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I want to welcome Anne from Left Brain Craft Brain to share with us today. Do things get pretty loud at your house? Yeah, who's doesn't?! Anne has some great ideas for QUIET sensory play today.
I'm guessing that many houses with kids are like mine, pretty loud. A moment of so-called peace and quiet rarely happens until after we're all asleep. So today's A-Z's of Sensory Play post is Q for Quiet. Because it's important that kiddos can experience quiet, both the challenges of being it and the wonders of hearing it.
The Quiet Game
The Quiet Game is something you can play anytime and any place. It's just being quiet for 60 seconds and experiencing what is going on around you. To make it fun, we tried it a few places near our house: by the bay, in the backyard and in the forest. We also tried it with some noise cancelling headphones on.
The first thing my daughter noticed was the wind. She could hear it rustling through the bushes in the backyard. And moving across the surface of the water. But as soon as she mentioned sound, then she said she could feel it. And it felt cold. Then the quiet was over because she started listing off everything she had noticed with all of her senses. And it was a lot more than she ever would have commented on before. Did she experience more because she was quiet for a moment? Who knows, but it was definitely an interesting experience for her.
I asked her if it was hard to stay quiet for 60 seconds. She said no, but she could rarely make it through the whole sixty seconds without asking me if we were done yet. I'd love to keep trying this activity to see if she builds up her stamina for quiet. She and I are both big talkers, so I understand the challenge! Oh and maybe I should try The Quiet Game for myself more often too 🙂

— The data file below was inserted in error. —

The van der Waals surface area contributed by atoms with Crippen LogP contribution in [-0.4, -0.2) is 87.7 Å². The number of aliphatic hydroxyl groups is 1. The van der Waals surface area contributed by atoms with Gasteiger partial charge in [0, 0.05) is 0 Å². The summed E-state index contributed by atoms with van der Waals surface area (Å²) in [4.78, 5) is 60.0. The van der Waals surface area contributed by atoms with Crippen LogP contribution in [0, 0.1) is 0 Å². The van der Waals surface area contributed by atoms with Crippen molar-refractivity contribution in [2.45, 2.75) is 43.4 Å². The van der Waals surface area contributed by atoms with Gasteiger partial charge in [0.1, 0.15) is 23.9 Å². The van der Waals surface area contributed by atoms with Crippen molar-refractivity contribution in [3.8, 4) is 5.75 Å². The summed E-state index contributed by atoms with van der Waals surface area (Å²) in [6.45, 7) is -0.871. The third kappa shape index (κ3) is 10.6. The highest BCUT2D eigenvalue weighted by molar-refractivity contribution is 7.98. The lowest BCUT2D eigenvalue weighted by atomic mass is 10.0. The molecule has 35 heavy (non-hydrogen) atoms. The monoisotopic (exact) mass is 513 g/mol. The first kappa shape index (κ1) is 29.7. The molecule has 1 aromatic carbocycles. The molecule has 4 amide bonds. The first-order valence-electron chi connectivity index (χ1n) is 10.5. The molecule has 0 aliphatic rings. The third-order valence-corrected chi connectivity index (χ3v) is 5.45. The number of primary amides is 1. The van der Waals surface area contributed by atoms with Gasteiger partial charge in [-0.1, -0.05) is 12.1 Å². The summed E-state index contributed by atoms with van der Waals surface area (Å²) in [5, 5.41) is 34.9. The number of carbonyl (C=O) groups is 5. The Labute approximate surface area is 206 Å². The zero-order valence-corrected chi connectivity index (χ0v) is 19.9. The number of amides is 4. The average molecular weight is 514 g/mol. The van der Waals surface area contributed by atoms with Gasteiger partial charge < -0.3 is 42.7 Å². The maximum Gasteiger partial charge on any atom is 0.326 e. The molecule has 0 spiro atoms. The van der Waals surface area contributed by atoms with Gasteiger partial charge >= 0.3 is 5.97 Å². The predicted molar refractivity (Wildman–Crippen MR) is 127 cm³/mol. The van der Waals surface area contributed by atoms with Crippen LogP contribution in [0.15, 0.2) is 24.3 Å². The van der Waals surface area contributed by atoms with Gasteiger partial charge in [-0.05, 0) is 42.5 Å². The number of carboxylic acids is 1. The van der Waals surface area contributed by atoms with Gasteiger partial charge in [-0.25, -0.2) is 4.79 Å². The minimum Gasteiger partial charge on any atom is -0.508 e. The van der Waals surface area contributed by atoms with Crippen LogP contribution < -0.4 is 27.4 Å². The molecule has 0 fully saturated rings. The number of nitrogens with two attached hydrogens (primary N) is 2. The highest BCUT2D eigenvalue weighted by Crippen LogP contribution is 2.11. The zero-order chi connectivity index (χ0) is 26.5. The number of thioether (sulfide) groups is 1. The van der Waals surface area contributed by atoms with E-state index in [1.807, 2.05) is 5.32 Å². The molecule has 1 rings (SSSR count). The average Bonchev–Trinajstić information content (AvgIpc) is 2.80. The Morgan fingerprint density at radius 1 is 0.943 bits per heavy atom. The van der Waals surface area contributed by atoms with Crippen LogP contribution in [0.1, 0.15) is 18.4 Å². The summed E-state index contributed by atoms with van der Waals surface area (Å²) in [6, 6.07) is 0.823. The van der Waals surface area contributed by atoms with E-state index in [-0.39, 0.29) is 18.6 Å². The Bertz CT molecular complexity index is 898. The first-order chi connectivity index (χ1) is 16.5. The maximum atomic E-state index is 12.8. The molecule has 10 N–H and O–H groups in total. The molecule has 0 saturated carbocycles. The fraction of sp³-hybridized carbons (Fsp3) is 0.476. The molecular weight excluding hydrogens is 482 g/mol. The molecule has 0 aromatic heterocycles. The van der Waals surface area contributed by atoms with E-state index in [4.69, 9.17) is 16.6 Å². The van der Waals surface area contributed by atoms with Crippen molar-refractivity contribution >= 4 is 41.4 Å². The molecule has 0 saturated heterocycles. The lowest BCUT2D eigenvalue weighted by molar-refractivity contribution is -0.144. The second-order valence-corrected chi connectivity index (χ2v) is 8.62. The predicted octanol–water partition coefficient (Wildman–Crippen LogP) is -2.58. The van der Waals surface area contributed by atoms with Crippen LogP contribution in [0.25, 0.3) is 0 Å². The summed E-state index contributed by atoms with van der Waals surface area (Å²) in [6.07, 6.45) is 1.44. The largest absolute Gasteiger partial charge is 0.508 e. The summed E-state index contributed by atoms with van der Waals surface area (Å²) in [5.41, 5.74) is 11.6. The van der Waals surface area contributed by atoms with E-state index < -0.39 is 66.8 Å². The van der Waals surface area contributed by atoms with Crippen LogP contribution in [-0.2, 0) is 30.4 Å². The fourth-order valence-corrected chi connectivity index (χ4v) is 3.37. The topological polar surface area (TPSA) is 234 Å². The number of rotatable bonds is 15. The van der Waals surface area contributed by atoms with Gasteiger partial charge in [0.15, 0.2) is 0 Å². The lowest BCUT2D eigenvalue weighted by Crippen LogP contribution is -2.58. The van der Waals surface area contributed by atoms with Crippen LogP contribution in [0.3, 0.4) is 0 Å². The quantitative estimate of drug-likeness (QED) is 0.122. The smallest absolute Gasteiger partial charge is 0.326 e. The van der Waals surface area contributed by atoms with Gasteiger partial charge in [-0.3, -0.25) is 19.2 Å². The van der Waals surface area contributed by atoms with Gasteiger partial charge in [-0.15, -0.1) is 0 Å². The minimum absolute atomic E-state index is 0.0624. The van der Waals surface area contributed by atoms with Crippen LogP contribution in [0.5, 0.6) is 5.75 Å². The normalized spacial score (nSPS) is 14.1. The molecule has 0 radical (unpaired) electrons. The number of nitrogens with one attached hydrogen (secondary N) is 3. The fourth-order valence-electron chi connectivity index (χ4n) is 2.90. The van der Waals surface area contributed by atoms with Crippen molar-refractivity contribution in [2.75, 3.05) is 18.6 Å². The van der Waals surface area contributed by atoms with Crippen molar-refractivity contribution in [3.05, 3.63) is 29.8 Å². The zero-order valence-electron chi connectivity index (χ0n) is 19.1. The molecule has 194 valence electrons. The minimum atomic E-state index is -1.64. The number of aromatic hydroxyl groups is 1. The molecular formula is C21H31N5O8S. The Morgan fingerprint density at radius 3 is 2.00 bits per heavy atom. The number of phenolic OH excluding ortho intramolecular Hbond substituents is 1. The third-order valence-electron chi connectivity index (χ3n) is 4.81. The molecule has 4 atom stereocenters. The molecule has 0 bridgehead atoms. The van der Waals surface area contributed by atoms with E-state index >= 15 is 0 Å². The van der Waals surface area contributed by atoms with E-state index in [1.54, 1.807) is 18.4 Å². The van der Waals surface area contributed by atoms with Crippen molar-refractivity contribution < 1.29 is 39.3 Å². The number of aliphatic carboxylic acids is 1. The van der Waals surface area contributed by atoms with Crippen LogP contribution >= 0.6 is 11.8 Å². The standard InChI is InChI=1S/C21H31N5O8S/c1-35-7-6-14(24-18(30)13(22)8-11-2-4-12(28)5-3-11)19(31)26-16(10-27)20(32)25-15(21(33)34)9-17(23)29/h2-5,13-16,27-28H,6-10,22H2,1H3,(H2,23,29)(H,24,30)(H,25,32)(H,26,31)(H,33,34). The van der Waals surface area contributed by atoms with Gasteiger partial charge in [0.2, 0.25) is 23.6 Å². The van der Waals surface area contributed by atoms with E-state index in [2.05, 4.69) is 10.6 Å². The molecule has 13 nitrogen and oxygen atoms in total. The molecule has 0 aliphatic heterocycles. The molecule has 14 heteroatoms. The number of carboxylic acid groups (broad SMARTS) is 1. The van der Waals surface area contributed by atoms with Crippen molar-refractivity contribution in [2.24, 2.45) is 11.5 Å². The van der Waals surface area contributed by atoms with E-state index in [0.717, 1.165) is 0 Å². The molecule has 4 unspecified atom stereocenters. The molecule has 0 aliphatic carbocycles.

Why is Quiet Important for Sensory Health?
Quiet is important for sensory health for several reasons. First, it allows a child to focus in on her senses that may be ignored when she is talking. And that helps the child experience more, feel more and learn more. Secondly, it provides some valuable recharge time, preventing sensory overload. Third, it helps children become good listeners which is so important in developing strong relationships and for successful brain development. Finally, it gives a child a new tool for self-regulation. Being quiet takes practice and patience, but it's worth every moment.
Anne is an ex-engineer, current stay-at-home mama who writes about crafty ways to encourage STEAM (Science, Technology, Engineerng, Art & Math) learning in our kids. She is the author at Left Brain Craft Brain where combining sensory experiences and learning is a favorite way to play. How I Give my Child a Sensory Diet with Science and Sunset Slime are a couple of her favorite activities. You can connect with Anne over on Facebook, Pinterest, Instagram.
For more sensory play ideas, be sure to check out my Sensory Fun Pinterest board.
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